5. Counseling Psychology: This area of psychology focuses specifically on the therapy and counseling that patients receive during times of change or loss in their lives. It can include things like grief counseling, marriage counseling, or therapy just before, during, or just after a big life change. It is different from clinical psychology in that the patients or people seeking counseling psychology treatment aren’t diagnosed with a mental illness or mental disorder. Instead, counseling psychology focuses on offering counseling and therapy for people with good mental health in order to help them to maintain decent mental health during stressful or potentially overwhelming circumstances in their life. This positive psychology approach gives people time and space to process stressful input that may be affecting their cognitive behavioral loop; this positive psychology allows people to get help through therapy or counseling so that they can have better control over their behavior patterns by having a professional help them examine their thought processes and feelings. 
  6. Developmental  Psychology: Developmental psychology is the field of study that focuses on how people grow, develop, and mature throughout their lives, and how this growth and development affects their thinking and behavior. It also looks at personal growth and development, comparing a person’s previous benchmarks and marking their improvement over time. Developmental psychology involves plenty of psychological research into the connection between a growing human’s biology, cognitive expansion, emotional maturity, and experience. In psychology history, Jean Piget is the leading figure for developmental psychology. According to Piget’s psychological research, he founded a school of thought which holds that children learn and develop best through experience, exploration, and active participation with their surroundings. Throughout the 20th century and into the 21st century, new methods of education and therapy for children were developed as a result of his findings.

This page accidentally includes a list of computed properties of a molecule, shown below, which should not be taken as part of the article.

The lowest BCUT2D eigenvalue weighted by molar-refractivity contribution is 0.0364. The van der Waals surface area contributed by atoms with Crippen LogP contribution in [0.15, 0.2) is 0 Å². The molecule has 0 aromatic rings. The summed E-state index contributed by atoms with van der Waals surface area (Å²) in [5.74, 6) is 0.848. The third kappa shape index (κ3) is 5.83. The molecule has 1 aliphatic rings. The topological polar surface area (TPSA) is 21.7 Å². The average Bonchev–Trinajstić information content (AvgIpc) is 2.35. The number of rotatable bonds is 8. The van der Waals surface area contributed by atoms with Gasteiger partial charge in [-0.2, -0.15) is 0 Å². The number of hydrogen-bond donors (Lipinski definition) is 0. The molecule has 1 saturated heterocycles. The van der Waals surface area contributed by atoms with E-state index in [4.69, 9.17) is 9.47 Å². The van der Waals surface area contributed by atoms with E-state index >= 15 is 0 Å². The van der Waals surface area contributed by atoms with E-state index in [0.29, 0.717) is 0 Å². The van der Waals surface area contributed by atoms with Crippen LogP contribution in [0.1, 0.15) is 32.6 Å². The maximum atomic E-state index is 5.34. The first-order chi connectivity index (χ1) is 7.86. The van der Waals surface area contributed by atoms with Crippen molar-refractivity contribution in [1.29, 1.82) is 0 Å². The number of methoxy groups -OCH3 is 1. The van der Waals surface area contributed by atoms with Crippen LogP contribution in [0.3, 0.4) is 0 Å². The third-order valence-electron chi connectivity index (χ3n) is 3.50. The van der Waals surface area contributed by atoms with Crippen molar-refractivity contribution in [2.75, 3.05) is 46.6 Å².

7. Educational Psychology: This branch of psychology focuses mainly on all of the psychological factors that come into play in terms of learning, learning methods, and the acquisition of knowledge and skills. It also encompasses factors such as memory and learning disorders. So, it has a lot of overlap with cognitive psychology and social psychology. The psychological research related to educational psychology throughout the 20th century and into the 21st century has led to the rise (and fall) of many different teaching and instruction methods, as well as to the discovery and diagnosing of many different learning disabilities such as dyslexia and Attention Deficit Hyperactive Disorder (ADHD). The experimental psychology associated with education continues to make waves in areas such as schooling, higher education, technical training, and continuing professional development at all levels of society.